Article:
The coalition has come under severe attack for its reaction to a court’s decision to reject an appeal by a 29-year-old PhD student who was recently convicted for being a member of an urban guerrilla group, which led to extensive vandalism in central Athens on Monday night.
Dozens of shops in the city center were attacked hours after the Athens Appeals Court ruled that the student, known in the local media as Irianna, should not be released from custody as she appeals her 13-year jail sentence for being part of Conspiracy of the Cells of Fire.
Immediately after the ruling, Justice Minister Stavros Kontonis described the judges’ decision as an “unpleasant surprise.” Speaking on Tuesday, government spokesman Dimitris Tzanakopoulos said the decision would be recorded in the “black book” of Greek justice.
Following the vandalism in downtown Athens, New Democracy leader Kyriakos Mitsotakis accused Citizens’ Protection Minister Nikos Toskas of being unable to carry out his job. He also claimed that the government is “deeply damaging democracy and offering an alibi to blind violence.”
The opposition cheif called on all citizens to stand against the “institutional backsliding” that he believes is being caused by the government. The conservative party said that it was unprecedented for a justice minister to comment on a judicial verdict. It accused Kontonis of being the “moral instigator” of Monday night’s violence.
Some 500 people took part in a protest at Monastiraki Square in central Athens on Monday night. A smaller group of around 150-200 people then walked up Ermou Street and started to attack shop windows with rocks, hammers and other items. They were chased away by riot police when they approached the Finance Ministry near the top of the commercial street.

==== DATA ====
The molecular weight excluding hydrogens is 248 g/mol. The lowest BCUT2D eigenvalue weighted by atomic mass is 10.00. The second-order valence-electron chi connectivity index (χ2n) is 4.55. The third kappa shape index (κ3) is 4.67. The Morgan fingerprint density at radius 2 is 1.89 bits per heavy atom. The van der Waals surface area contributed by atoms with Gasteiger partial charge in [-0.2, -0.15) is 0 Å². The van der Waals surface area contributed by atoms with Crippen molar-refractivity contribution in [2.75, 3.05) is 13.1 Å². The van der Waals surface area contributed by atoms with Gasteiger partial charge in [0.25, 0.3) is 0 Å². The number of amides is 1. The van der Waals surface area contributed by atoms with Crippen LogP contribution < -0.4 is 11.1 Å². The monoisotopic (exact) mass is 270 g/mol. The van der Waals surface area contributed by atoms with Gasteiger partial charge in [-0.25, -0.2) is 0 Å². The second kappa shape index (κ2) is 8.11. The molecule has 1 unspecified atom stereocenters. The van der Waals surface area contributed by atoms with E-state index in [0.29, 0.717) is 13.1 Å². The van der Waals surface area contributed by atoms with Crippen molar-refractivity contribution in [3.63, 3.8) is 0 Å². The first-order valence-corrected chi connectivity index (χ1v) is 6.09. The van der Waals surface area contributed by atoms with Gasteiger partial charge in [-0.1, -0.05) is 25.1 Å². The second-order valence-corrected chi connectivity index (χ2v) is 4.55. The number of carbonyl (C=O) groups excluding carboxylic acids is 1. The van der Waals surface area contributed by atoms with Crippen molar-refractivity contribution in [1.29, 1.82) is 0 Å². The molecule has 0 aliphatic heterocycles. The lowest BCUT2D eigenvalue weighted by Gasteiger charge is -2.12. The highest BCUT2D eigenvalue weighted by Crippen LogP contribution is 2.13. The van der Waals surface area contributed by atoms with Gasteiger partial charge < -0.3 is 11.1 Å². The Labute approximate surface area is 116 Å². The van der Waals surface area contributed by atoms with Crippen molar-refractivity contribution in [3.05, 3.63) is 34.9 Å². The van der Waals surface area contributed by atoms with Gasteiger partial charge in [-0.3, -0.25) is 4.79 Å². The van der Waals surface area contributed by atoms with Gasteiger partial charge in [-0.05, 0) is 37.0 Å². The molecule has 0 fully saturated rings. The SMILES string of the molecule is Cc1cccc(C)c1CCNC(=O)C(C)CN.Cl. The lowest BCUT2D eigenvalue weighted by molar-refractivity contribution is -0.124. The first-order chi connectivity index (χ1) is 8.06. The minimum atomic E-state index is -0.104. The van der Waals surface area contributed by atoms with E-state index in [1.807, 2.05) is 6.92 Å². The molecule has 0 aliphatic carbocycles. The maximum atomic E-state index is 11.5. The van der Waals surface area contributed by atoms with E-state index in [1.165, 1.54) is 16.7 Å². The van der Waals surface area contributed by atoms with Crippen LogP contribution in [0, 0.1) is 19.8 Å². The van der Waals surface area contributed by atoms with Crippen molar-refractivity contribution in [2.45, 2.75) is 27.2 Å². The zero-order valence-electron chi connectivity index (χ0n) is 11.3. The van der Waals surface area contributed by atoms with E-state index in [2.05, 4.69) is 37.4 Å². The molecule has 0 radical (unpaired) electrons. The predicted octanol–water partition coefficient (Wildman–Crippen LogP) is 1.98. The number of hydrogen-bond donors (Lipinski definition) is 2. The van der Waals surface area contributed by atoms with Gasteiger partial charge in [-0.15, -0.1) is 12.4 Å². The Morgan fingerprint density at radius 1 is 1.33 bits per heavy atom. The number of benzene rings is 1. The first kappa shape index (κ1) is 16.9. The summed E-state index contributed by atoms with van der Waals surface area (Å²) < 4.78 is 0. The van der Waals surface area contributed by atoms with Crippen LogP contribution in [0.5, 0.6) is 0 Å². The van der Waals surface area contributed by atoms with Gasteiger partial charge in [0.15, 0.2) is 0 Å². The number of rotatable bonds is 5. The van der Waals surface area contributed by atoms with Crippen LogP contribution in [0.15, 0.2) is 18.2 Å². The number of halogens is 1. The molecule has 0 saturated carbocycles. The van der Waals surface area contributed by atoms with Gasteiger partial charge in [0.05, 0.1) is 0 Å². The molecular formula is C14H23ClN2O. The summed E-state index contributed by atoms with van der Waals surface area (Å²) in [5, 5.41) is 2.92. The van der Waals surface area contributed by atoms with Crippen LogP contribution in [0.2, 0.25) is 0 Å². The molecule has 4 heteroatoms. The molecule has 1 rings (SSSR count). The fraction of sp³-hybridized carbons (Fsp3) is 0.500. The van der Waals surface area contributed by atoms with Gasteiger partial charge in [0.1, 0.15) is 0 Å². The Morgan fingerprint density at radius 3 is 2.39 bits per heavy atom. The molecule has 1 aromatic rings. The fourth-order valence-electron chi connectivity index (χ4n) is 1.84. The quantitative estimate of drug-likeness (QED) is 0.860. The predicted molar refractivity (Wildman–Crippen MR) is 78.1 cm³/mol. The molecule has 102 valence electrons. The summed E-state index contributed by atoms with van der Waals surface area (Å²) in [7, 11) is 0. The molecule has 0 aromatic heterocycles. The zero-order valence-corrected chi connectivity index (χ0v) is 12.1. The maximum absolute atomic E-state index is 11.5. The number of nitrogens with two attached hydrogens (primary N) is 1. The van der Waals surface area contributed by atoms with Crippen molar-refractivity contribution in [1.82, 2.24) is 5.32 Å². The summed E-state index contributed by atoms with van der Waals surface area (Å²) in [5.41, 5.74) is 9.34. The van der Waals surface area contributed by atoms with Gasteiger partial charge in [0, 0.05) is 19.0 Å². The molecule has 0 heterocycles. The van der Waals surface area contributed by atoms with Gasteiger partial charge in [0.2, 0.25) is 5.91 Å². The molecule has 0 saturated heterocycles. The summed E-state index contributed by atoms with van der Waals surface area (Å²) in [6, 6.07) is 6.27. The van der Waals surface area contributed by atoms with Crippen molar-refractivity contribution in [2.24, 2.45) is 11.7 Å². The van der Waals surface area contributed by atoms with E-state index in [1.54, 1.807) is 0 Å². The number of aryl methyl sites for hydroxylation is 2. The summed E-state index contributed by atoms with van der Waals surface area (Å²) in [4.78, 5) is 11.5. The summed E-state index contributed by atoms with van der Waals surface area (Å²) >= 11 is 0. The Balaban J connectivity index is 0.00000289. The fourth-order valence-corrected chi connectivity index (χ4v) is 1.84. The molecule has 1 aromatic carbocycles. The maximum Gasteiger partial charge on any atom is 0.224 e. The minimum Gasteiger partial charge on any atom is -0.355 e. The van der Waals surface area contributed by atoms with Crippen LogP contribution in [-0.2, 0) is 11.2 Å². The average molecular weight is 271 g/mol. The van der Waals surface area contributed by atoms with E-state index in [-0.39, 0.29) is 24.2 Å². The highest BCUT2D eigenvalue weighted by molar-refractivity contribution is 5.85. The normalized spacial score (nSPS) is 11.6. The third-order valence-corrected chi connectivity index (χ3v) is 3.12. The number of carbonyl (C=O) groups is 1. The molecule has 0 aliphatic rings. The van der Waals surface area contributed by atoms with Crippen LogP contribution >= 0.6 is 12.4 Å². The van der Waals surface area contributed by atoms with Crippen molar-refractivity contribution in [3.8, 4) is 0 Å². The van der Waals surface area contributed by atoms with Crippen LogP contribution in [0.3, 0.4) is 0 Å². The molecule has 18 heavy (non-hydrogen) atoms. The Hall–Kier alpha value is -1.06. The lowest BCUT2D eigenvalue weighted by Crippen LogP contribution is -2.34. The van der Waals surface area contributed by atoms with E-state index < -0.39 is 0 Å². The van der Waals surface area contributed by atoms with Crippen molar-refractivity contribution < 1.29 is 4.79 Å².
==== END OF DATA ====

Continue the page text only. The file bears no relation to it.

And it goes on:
The protesters threw flares and smokebombs at the police, who responded with tear gas. More than 60 stores were damaged during the disturbances, along with three parked cars and four ATMs. Fourteen people were detained but they were not linked to the vandalism.
A text published on the anarchist Indymedia website later suggested that protests over the jailing of Irianna would continue.
Athens Mayor Giorgos Kaminis decried the attacks and the police’s reaction after visiting Ermou Street on Tuesday morning to see the damage that was caused the night before. He described the incident as being “beyond any rules of democracy.”
The mayor called on the government to change the legislation so that suspects detained in connection with vandalism can be remanded in custody rather than released after a few hours. He expressed his concern that attacks such as Monday’s would damage commercial activity in the center at a time when trade had been picking up.
“Store owners go to open their stores on Sunday and they will not let them,” he told Kathimerini, referring to a weekend protest against shops opening outside the usual hours. “Then, people come at night and smash up their stores. This cannot happen in a modern European city.”